Gov. John Hickenlooper at the 2014 State of the State address.

(Photo: CPR/Megan Verlee)
Governor John Hickenlooper describes the ongoing talks aimed at heading off several controversial ballot measures on oil and gas drilling as one of the most difficult negotiations he’s ever been involved with.

The goal is to get the industry to agree to let cities and counties take on more regulatory powers. In return, citizens groups would stop pushing for constitutional amendments to allow local governments to ban fracking.

The governor says he's working seven days a week on the negotiations. But with backers of one of the initiatives cleared to start gathering signatures, the clock is ticking.

"The difficulty in these negotiations is we just don't have the time to be as thorough as many of us would prefer," Hickenlooper says. He adds that there's a lot of incentive for all sides to reach an agreement, rather than having to spend tens of millions of dollars on an election.

Even as he remains optimistic for a solution, the governor concedes that the measures that are on the table, such as giving local governments the power to regulate light and noise pollution from drilling operations, probably aren't enough to satisfy staunch opponents of fracking.

"If someone really wants no fracking and no oil and gas, then I think they probably would prefer to go to the ballot," Hickenlooper says.

Indeed, representatives from 11 grassroots groups involved in local anti-fracking measures released a statement Wednesday demanding they be included in negotiations.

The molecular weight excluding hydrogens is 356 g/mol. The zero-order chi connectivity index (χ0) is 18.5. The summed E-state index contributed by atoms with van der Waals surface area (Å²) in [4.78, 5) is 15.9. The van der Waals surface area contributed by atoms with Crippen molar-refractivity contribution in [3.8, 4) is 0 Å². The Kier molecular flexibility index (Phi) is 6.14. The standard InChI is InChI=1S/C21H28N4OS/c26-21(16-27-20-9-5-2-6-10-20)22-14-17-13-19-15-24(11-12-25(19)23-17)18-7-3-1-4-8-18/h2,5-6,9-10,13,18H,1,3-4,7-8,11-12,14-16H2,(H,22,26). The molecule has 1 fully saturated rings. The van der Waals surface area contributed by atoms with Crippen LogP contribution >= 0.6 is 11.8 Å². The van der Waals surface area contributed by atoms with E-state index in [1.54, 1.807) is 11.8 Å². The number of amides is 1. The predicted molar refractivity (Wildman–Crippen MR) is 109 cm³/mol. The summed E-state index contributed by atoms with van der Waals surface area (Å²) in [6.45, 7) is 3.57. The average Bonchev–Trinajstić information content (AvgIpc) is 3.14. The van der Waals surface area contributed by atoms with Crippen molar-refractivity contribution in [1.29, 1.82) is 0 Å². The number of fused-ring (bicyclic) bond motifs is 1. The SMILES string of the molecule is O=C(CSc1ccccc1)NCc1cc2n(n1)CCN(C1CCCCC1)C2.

The statement claims "none of the citizen and environmental groups that actually moved the moratoriums and bans forward in the last 18 months... have even known about the meetings, let alone been invited to attend."

"Who better to ask than us?" says Laura Fronckiewicz, head of the group Our Broomfield. "We’re on the ground here in Colorado. We’ve talked to citizens, we’ve talked to his constituents. Why wouldn’t we be there?" 

As of Thursday morning, Fronckiewicz says her group had received no reply from the governor.

In his conversation with CPR, the governor put the odds that he'll have to call a special legislative session to enact some sort of compromise at only 50-50, the same chance he gave when asked at the end of the regular session three weeks ago. And Hickenlooper says he's not placing any deadline on an end to the negotiations. 

"It's when these two sides get so frustrated that they give up. And they're not there yet," Hickenlooper says. "Both sides I think are negotiating in good faith, trying to figure out...how do we get to a better agreement."

But the governor admits that tensions over the issue are running high.

“It’s almost like you’ve got these two armies – on either side of the border – and they’re both poised for battle and we’re trying to get them to go home to their farms and ranches," Hickenlooper says.